News today that big money Republican “donors” squandered most of their money is another sign of the weakening of hierarchies in a world that is increasingly horizontal. The GOP apparently can’t see this, which is one of the most telling lessons from election day 2012. Mike Flynn at Breitbart writes Rarely has so much been spent to so little effect:
Outside SuperPACs lost virtually every race they targeted, despite outspending the Democrats by wide margins in some cases. This election was an epic failure of DC’s consultant class.
“DC’s consultant class” is a product of our hierarchies. The election was an epic failure all right, an epic failure of the idea that you can influence culture from the top down, if only you have enough money.
Money can’t buy happiness, nor can it buy an election, apparently.
The top donors to super PACs in 2012 did not fare well — casino magnate Sheldon Adelson, the No. 1 super PAC contributor with more than $53 million in giving, backed eight losers at this writing.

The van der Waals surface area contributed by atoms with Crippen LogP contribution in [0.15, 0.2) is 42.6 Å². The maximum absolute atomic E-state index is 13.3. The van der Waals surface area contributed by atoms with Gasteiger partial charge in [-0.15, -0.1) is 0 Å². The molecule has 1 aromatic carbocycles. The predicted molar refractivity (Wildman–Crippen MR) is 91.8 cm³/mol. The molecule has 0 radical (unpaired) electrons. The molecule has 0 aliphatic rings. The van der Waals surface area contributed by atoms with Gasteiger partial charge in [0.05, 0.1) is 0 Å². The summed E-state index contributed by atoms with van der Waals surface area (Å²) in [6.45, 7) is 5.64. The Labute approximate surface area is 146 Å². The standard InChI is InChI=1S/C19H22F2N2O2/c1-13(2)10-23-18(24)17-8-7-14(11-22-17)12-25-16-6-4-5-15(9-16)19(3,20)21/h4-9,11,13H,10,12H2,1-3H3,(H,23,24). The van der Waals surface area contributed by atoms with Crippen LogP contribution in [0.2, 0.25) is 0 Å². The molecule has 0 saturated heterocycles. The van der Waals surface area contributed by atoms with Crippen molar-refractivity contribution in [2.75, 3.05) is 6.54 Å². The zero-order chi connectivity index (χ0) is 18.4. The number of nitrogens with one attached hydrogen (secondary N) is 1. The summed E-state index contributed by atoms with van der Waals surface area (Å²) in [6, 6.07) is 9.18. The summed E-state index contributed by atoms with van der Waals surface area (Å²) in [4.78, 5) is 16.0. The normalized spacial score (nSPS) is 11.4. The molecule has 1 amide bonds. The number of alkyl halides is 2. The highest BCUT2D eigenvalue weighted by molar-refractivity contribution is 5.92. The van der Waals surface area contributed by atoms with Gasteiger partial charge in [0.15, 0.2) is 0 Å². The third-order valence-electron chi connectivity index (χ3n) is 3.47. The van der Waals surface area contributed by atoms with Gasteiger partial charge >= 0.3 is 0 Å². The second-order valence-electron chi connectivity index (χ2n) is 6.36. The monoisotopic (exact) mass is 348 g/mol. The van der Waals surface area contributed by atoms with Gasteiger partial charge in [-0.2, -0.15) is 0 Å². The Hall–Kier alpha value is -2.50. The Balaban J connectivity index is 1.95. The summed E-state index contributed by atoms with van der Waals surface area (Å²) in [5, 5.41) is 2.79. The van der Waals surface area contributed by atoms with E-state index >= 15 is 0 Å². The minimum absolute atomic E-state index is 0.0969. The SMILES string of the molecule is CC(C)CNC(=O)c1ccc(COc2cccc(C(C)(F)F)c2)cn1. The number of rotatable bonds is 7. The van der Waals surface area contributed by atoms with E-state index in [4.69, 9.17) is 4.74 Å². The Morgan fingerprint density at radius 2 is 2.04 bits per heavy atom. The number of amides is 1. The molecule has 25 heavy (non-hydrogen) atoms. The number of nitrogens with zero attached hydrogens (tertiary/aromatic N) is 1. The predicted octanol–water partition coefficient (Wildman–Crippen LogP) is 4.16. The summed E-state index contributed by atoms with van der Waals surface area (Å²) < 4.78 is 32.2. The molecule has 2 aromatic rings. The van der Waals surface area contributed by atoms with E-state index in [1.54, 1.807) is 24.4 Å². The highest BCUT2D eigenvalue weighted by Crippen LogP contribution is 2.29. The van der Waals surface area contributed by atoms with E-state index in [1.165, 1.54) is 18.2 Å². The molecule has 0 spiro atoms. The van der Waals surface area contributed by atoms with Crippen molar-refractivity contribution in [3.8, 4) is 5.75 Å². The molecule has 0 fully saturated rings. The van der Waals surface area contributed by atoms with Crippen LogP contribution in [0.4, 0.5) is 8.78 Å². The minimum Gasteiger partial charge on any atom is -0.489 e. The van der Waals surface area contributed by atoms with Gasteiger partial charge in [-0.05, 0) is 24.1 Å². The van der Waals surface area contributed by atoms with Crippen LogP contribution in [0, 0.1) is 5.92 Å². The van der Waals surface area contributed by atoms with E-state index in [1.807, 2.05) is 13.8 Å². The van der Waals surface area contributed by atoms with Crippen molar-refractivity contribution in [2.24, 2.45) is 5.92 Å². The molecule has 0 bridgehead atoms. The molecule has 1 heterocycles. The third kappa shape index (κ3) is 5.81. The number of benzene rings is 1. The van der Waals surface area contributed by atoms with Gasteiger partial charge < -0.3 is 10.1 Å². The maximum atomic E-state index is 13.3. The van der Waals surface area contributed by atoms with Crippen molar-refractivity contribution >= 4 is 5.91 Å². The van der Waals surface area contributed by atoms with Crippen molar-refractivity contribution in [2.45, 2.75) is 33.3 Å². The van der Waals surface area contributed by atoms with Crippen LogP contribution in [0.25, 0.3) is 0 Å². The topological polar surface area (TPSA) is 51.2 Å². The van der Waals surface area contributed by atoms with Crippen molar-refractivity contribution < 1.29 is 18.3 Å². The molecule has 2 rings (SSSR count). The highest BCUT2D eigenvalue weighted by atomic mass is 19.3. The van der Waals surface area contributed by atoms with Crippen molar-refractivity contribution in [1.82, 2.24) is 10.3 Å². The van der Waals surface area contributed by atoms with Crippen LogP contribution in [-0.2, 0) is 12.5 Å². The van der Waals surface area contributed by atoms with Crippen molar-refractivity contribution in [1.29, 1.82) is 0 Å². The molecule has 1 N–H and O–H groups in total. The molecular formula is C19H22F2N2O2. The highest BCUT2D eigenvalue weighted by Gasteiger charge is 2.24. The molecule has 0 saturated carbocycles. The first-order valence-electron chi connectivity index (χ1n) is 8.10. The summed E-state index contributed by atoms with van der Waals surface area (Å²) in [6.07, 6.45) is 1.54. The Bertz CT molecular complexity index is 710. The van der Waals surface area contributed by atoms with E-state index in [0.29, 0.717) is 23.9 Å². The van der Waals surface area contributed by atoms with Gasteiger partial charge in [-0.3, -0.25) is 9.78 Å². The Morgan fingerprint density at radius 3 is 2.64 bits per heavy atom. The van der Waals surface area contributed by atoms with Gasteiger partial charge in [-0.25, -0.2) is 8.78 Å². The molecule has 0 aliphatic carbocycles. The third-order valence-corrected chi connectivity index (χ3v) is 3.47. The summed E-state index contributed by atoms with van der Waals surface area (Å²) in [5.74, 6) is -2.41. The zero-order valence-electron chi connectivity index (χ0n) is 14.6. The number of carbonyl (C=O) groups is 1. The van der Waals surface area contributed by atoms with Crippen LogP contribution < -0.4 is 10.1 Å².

Adelson was top backer of the pro-Mitt Romney Restore Our Future super PAC, with $20 million in donations. Romney lost to President Barack Obama. In addition, Adelson’s contributions to super PACs backing U.S. Senate candidates in Florida, Virginia and New Jersey were also for naught.
He was not the only conservative billionaire who had a bad night.
The shift to the horizontal in the West is something that will impact everyone sooner or later. Media companies count on the premise of buying influence; it’s the core of its value proposition, the purpose of the stage. Those who believe this will always be the way are blind to the disruptive nature of the horizontal, which, at least in part, explains events like Karl Rove’s on air, election night insistence that the numbers had to be wrong.
Or Mitt Romney being “shellshocked” by his loss.
Top-down isn’t going away completely, but it’s also not going to ever again be the reliable friend of the haves — especially not of those who have a lot.
It’s not surprising that President Obama used Twitter to notify his followers of his victory.